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Reflecting on the U.S. Radio Listening Trends of the First Quarter
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Reflecting on the U.S. Radio Listening Trends of the First Quarter

A quarter of the year is now complete for radio measurement in larger U.S. markets—and Nielsen’s March portable people meter (PPM) ratings present the opportunity to take stock of the changes shaping the radio landscape as the middle of the year draws closer.

We have been tracking the impact of surging News/Talk audiences since January, while monitoring changes in listening patterns for other top formats compared with years past. News/Talk held strong in March, drawing 10.2% of the radio listening audience (persons 6+), slightly down from the 10.5% we reported for February.

While tracking the strength of the News/Talk format, we recently found that while commercial stations have a significantly larger share of the overall audience, non-commercial stations are growing at a faster clip. It’s also worth comparing News/Talk listening patterns with listening patterns across the All News format. Found mostly in the larger markets, All News stations typically focus on reporting hard news around their programming clock. Nationwide, there are significantly fewer All News stations than News/Talk stations. However, listening trends for the All News format have not been able to keep pace with the growth that News/Talk has seen over the past year.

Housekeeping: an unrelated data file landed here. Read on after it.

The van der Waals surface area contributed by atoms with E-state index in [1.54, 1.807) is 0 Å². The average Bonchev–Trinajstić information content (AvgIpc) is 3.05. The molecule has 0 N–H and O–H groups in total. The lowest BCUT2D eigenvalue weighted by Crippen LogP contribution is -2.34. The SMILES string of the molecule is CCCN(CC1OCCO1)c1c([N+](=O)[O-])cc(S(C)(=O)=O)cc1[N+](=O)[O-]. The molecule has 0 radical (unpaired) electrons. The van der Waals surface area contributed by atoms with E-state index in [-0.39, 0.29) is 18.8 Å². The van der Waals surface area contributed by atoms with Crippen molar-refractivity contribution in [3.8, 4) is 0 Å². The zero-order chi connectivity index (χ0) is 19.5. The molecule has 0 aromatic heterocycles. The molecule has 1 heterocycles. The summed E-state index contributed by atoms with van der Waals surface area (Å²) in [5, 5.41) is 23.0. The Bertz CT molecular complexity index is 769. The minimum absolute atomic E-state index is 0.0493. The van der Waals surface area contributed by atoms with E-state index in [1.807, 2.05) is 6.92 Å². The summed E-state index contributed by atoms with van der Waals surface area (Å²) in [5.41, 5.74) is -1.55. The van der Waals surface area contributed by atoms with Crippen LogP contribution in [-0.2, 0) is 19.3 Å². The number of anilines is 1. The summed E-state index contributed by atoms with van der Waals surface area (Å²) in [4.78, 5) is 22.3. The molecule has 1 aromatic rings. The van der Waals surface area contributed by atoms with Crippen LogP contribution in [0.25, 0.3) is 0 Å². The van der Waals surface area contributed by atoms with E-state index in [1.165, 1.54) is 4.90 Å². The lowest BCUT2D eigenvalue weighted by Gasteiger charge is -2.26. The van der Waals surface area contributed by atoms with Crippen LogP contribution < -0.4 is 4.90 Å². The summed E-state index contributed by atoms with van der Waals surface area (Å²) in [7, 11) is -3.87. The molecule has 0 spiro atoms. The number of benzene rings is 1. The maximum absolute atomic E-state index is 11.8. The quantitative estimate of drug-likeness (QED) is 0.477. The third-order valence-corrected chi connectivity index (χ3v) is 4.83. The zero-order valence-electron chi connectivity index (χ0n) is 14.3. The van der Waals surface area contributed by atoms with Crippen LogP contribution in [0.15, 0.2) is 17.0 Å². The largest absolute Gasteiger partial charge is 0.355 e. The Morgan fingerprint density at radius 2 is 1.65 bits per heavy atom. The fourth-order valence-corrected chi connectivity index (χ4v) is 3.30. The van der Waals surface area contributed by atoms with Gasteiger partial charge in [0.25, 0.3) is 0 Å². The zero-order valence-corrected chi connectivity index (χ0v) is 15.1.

This month we’ve also revisited Millennial historical listening patterns among some of the top music formats—a subject we explored in January to reveal some interesting year-over-year changes. Now we’re taking the opportunity to present a longitudinal look at March ratings.

A handful of storylines stand out:

  • Country remains at its lowest point for Millennial March listening share in five years, despite the fact that the format has grown its share in every month this year and jumped 8.0% to 8.4% from February to March.
  • Hot Adult Contemporary (AC) is another format that’s seen explosive growth in recent years, particularly when compared with trends in 2011. However, Hot AC is currently at its lowest point with 18-to-34 year-olds since 2014. Prior to this month, the format had not been below 7% among Millennials since May of 2014.
  • Urban Contemporary and Rhythmic Contemporary Hit Radio (CHR) share a good amount of content and audience, but they have moved in opposite directions in terms of share of audience over time. Specifically, they have not both been strong at the same time in PPM measurement. Over time, as Rhythmic CHR declined (by more than 2%), Urban Contemporary grew at a similar rate.

Data used in this article is inclusive of multicultural audiences. Hispanic consumer audiences are composed of both English and Spanish-speaking representative populations.